Nature has a funny way of giving different animals similar features, whether through convergent evolution or because certain traits are advantageous. That’s certainly the case for dogs that look like wolves—these breeds bear an uncanny resemblance to their wild cousins despite being domesticated for centuries.
As fascinating as this phenomenon is, it’s made even more so because each breed has its unique history. Some have more extraordinarily wolf-like qualities than others, but all of them are equally majestic in their way.
List of Dogs That Look Like Wolves
The uncanny similarities between the two species are more than skin-deep. These dogs have many of the same physical characteristics as wolves, including thick fur coats, pointed ears, and powerful builds. While they may not be able to run as fast or hunt as effectively as their wild cousins, they more than make up for it in loyalty and companionship.
Plus, it’s not uncommon for wolves to breed with domestic dogs, so even if your pet isn’t a direct descendant of a wolf, there’s a good chance there’s at least some connection between the two in the family tree. Let’s dive in to see which pups made the cut.
We’re starting the list of dogs that look like a wolf with the Alaskan Malamute. Bred for centuries by the Mahlemut tribe in Alaska, these dogs were initially used as hunting and sledding partners, and their thick fur coats made them well-suited for life in the coldest parts of the world.
Today, they’re still popular working dogs but have also made their mark in the domestic sphere, thanks to their ability to adapt to different living environments. Their fur is typically gray or black with white markings. They typically weigh between 75 and 85 pounds.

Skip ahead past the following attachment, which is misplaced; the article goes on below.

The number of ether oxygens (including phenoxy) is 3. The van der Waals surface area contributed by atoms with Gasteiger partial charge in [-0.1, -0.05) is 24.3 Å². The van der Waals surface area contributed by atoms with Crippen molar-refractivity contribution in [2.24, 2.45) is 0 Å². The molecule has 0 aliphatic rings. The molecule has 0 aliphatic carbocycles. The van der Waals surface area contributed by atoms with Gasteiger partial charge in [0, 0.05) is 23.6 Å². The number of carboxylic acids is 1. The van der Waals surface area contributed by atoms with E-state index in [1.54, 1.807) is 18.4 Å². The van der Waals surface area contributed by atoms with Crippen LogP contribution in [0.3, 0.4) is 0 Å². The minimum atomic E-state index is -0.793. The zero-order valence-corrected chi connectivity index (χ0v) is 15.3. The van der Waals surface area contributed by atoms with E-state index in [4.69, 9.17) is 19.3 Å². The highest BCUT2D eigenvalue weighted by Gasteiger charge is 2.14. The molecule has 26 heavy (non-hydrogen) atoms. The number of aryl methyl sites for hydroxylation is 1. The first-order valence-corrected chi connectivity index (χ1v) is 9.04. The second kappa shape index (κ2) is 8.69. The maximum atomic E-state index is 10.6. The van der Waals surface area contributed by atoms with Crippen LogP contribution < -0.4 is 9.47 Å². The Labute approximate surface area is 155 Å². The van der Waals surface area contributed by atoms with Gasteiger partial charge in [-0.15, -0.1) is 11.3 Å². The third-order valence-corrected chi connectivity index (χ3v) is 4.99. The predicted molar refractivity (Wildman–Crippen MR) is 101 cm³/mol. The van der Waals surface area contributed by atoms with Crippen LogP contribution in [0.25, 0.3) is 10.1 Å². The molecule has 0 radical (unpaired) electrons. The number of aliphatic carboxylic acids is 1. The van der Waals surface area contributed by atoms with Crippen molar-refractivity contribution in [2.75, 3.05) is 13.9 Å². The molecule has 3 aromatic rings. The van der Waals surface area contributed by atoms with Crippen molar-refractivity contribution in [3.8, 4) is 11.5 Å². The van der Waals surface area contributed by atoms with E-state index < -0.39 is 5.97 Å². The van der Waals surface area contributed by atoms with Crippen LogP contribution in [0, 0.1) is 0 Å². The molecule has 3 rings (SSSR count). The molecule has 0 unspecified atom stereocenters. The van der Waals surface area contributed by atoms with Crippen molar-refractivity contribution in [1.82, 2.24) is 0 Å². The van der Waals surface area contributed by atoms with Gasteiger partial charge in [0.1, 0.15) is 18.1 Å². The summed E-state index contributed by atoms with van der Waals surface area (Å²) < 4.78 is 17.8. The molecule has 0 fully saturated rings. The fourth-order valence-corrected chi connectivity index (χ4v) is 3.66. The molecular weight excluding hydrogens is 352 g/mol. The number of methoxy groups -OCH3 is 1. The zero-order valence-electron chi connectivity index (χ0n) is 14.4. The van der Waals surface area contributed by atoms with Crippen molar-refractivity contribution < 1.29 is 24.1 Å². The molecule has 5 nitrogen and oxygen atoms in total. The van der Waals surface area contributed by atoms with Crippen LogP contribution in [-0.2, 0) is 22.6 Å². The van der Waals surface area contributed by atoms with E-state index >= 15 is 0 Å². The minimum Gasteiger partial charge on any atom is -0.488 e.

As for personality, Alaskan Malamutes are known for being independent and stubborn, but they’re also fiercely loyal to their families and make excellent watchdogs. They need a lot of exercise and can be destructive if left alone for too long, so they’re not the best choice for first-time pet owners.
One glance at the American Alsatian, and it’s easy to see the resemblance to a wolf, mainly due to their sheer size and striking features. Their nose is typically longer than that of most dogs, and they have a thick mane of fur around their necks that makes them look even more regal.
Interestingly, the American Alsatian was only recently developed, with the first litter being born in 1987. Their creators used a mix of German shepherds, great Pyrenees, and Anatolian shepherds to create a loyal and gentle pup, which are often hard to find in such a large subspecies.
The result was a dog that looks like a wolf in more ways than one, with an average weight of 110 pounds and a lifespan of 12–14 years. They’re relatively low-maintenance when it comes to grooming, but they do need a lot of exercise and socialization as an outlet for their high energy levels.